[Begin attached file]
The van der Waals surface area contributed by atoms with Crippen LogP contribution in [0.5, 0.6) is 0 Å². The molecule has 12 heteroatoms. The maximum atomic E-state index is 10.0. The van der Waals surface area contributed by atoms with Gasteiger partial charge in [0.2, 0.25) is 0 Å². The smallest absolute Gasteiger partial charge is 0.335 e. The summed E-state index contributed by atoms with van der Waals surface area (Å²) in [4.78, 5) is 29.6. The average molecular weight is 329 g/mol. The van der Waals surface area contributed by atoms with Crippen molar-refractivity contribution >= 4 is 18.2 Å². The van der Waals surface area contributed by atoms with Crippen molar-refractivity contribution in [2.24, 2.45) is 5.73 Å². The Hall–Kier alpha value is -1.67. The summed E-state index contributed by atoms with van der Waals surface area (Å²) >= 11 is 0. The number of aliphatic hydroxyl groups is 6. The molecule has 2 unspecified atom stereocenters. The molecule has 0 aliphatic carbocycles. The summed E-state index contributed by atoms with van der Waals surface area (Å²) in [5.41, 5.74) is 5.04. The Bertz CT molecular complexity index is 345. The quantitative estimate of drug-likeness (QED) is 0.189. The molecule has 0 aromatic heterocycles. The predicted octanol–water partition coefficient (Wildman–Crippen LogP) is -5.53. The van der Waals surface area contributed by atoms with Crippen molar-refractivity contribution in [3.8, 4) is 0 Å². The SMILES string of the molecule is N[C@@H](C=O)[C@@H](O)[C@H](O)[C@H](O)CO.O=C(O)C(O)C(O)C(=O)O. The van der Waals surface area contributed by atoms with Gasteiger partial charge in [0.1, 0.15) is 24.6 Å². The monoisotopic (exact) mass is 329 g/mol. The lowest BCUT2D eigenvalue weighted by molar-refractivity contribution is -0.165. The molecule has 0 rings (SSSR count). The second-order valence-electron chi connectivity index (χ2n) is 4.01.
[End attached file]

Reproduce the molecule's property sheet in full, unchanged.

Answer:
The van der Waals surface area contributed by atoms with Crippen LogP contribution in [0.5, 0.6) is 0 Å². The molecule has 12 heteroatoms. The maximum atomic E-state index is 10.0. The van der Waals surface area contributed by atoms with Gasteiger partial charge in [0.2, 0.25) is 0 Å². The smallest absolute Gasteiger partial charge is 0.335 e. The summed E-state index contributed by atoms with van der Waals surface area (Å²) in [4.78, 5) is 29.6. The average molecular weight is 329 g/mol. The van der Waals surface area contributed by atoms with Crippen molar-refractivity contribution >= 4 is 18.2 Å². The van der Waals surface area contributed by atoms with Crippen molar-refractivity contribution in [2.24, 2.45) is 5.73 Å². The Hall–Kier alpha value is -1.67. The summed E-state index contributed by atoms with van der Waals surface area (Å²) >= 11 is 0. The number of aliphatic hydroxyl groups is 6. The molecule has 2 unspecified atom stereocenters. The molecule has 0 aliphatic carbocycles. The summed E-state index contributed by atoms with van der Waals surface area (Å²) in [5.41, 5.74) is 5.04. The Bertz CT molecular complexity index is 345. The quantitative estimate of drug-likeness (QED) is 0.189. The molecule has 0 aromatic heterocycles. The predicted octanol–water partition coefficient (Wildman–Crippen LogP) is -5.53. The van der Waals surface area contributed by atoms with Crippen molar-refractivity contribution in [3.8, 4) is 0 Å². The SMILES string of the molecule is N[C@@H](C=O)[C@@H](O)[C@H](O)[C@H](O)CO.O=C(O)C(O)C(O)C(=O)O. The van der Waals surface area contributed by atoms with Gasteiger partial charge in [0.1, 0.15) is 24.6 Å². The monoisotopic (exact) mass is 329 g/mol. The lowest BCUT2D eigenvalue weighted by molar-refractivity contribution is -0.165. The molecule has 0 rings (SSSR count). The second-order valence-electron chi connectivity index (χ2n) is 4.01.